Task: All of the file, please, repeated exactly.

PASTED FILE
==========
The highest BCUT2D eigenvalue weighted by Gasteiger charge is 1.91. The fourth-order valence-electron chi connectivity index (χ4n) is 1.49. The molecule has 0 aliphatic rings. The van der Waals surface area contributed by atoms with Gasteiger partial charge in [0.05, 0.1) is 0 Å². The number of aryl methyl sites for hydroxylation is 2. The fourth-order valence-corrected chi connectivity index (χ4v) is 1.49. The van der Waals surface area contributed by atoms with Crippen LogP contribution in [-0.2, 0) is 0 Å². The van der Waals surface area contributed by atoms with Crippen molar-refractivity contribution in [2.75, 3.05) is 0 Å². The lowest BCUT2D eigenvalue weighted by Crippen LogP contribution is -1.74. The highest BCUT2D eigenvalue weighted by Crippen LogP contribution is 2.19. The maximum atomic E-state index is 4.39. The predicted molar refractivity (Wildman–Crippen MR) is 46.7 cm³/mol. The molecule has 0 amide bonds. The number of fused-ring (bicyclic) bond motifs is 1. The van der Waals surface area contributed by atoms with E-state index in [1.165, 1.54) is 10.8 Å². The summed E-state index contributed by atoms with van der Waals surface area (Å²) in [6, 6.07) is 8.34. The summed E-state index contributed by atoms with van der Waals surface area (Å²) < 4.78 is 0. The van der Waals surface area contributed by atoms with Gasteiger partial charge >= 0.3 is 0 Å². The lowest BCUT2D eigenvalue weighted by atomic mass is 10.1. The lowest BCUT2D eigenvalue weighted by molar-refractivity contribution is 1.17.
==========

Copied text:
The highest BCUT2D eigenvalue weighted by Gasteiger charge is 1.91. The fourth-order valence-electron chi connectivity index (χ4n) is 1.49. The molecule has 0 aliphatic rings. The van der Waals surface area contributed by atoms with Gasteiger partial charge in [0.05, 0.1) is 0 Å². The number of aryl methyl sites for hydroxylation is 2. The fourth-order valence-corrected chi connectivity index (χ4v) is 1.49. The van der Waals surface area contributed by atoms with Crippen LogP contribution in [-0.2, 0) is 0 Å². The van der Waals surface area contributed by atoms with Crippen molar-refractivity contribution in [2.75, 3.05) is 0 Å². The lowest BCUT2D eigenvalue weighted by Crippen LogP contribution is -1.74. The highest BCUT2D eigenvalue weighted by Crippen LogP contribution is 2.19. The maximum atomic E-state index is 4.39. The predicted molar refractivity (Wildman–Crippen MR) is 46.7 cm³/mol. The molecule has 0 amide bonds. The number of fused-ring (bicyclic) bond motifs is 1. The van der Waals surface area contributed by atoms with E-state index in [1.165, 1.54) is 10.8 Å². The summed E-state index contributed by atoms with van der Waals surface area (Å²) in [6, 6.07) is 8.34. The summed E-state index contributed by atoms with van der Waals surface area (Å²) < 4.78 is 0. The van der Waals surface area contributed by atoms with Gasteiger partial charge >= 0.3 is 0 Å². The lowest BCUT2D eigenvalue weighted by atomic mass is 10.1. The lowest BCUT2D eigenvalue weighted by molar-refractivity contribution is 1.17.